The hero in the romantic suspense novel I’m currently working on isn’t perfect. He’s cynical, dangerous…and suffers from PTSD—Post Traumatic Stress Disorder. It’s a sad testament to our times that we all immediately recognize the name. However, not everyone is aware that military service dogs can develop PTSD too. These animals may exhibit the same symptoms as humans, i.e. fearfulness, anger, distrust, withdrawal.

English: A Military Working Dog practices sear...
English: A Military Working Dog practices searching bags in front of a HMX-1 utility CH-46. (Photo credit: Wikipedia)

Military dogs are trained to perform duties deemed too dangerous for people. They sniff out explosives, detect snipers and go first into areas where the enemy might be waiting in ambush. The work they do is dangerous and grueling, performed only because of the loyalty and bond shared with their handlers. They save lives and sometimes make the ultimate sacrifice just like their human counterparts. These dogs are heroes in every sense of the word.

What happens to them after they’ve served their country? What if they’re wounded and no longer able to perform their duties?

Working dog wearing a "K9 Storm" bul...
Working dog wearing a “K9 Storm” bullet proof vest in Afghanistan, receives training. (Photo credit: Wikipedia)

It’s no surprise that VA benefits don’t apply to these retired military warriors. Up until 2000, they were simply euthanized. This included not only mentally and physically disabled dogs returning from war, but dogs that had grown too old to perform their duties and even young dogs that flunked out of the training program. In other words, any animal that ceased to be an asset to the U.S. Military suffered the same fate.

Robby’s Law, named in honor of a military dog, changed everything for future generations. Despite repeated efforts by Robby’s handler to adopt him, Robby was euthanized, giving momentum to this law, adopted and signed by President Clinton in November, 2000. Though the law didn’t save Robby, it has saved the lives of countless other disabled and retired military service dogs.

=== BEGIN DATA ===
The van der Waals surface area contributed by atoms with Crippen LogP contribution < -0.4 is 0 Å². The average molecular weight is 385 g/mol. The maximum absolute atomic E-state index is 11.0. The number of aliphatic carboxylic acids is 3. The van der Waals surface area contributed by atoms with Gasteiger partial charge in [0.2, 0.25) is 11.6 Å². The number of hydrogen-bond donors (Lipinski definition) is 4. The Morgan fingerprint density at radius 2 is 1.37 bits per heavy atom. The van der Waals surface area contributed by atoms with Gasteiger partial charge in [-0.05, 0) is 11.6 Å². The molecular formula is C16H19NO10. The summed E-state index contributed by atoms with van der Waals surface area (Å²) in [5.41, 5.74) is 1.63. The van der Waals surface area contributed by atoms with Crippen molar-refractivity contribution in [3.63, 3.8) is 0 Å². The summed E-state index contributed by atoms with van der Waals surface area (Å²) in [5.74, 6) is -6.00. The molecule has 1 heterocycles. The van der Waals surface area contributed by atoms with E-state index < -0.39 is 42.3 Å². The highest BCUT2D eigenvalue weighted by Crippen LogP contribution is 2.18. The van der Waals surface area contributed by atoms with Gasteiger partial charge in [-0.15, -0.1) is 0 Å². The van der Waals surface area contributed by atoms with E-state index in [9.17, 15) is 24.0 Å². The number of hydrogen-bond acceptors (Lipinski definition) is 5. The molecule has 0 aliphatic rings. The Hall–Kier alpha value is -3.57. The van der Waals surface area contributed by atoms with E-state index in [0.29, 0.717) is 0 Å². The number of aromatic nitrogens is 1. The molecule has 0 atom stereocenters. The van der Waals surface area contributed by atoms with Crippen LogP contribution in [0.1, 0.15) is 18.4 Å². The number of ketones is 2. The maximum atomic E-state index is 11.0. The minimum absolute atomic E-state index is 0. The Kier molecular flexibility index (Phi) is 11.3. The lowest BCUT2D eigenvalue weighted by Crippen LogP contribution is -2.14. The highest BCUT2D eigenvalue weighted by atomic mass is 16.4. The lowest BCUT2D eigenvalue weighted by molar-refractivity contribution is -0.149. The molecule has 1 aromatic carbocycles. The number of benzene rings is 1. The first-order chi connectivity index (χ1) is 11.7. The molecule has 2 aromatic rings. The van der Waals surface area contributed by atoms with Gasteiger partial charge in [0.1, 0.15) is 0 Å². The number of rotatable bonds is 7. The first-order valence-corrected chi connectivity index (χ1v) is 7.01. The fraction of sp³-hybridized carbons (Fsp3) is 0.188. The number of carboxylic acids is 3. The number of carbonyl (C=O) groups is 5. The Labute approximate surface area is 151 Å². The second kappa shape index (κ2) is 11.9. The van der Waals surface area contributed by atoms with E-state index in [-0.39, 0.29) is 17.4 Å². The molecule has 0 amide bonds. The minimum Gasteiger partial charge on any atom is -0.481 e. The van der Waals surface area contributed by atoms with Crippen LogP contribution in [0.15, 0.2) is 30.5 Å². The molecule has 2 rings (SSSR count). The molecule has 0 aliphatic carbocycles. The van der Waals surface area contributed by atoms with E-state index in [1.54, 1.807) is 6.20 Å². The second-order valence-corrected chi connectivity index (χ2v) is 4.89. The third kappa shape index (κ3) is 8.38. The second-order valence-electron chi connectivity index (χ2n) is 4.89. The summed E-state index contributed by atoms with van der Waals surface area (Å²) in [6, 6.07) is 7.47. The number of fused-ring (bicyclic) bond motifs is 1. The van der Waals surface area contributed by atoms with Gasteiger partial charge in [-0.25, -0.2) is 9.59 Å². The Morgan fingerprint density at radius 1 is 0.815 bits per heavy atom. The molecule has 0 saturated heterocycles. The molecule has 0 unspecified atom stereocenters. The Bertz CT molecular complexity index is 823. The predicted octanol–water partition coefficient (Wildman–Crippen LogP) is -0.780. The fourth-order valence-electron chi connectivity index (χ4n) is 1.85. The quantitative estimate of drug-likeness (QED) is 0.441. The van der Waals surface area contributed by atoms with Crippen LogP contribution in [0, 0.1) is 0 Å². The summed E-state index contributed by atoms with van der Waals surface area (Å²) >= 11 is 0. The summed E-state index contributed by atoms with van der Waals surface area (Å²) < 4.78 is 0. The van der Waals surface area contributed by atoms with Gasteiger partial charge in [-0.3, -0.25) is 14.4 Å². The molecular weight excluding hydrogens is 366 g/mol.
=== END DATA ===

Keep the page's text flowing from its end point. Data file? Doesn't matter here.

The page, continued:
Now, dogs in the program that don’t pass their aptitude tests, as well as dogs who have served their country, are offered for adoption and the personal handler is given priority. Last year, over 400 dogs were adopted into new homes.

Thinking of adopting a war hero? You can put your name on the list at Lackland Air Force Base, the training center for these dogs, but it could be up to two years before one of them becomes available and the adoption criteria is stringent.


Dog at animal shelter
Dog at animal shelter (Photo credit: Wikipedia)

Not all of us are cut out to adopt military heroes, but there are many older dogs and dogs with health issues just waiting at a shelter or a rescue organization near you. They may have never sniffed out a bomb but they could manage an excited shake of a tail if they had a warm place to sleep, a human to love them and good food. Stop by for a visit sometime. You might even decide to be a hero to one of them.


A few years ago, a little dog named Sophie came into my life. A stray, the humane society didn’t know her age, but diminished eyesight and lack of hearing and coordination told me she was considerably older than the six years they suggested. She was my shadow for a little over four years, and I’m proud to say her last years were happy ones. I got the better end of the deal though. I got to feel like a hero.

Heroes come in many shapes and sizes. What’s your idea of a hero?


Enhanced by Zemanta
This entry was posted in Heroes. Bookmark the permalink.

Comments are closed.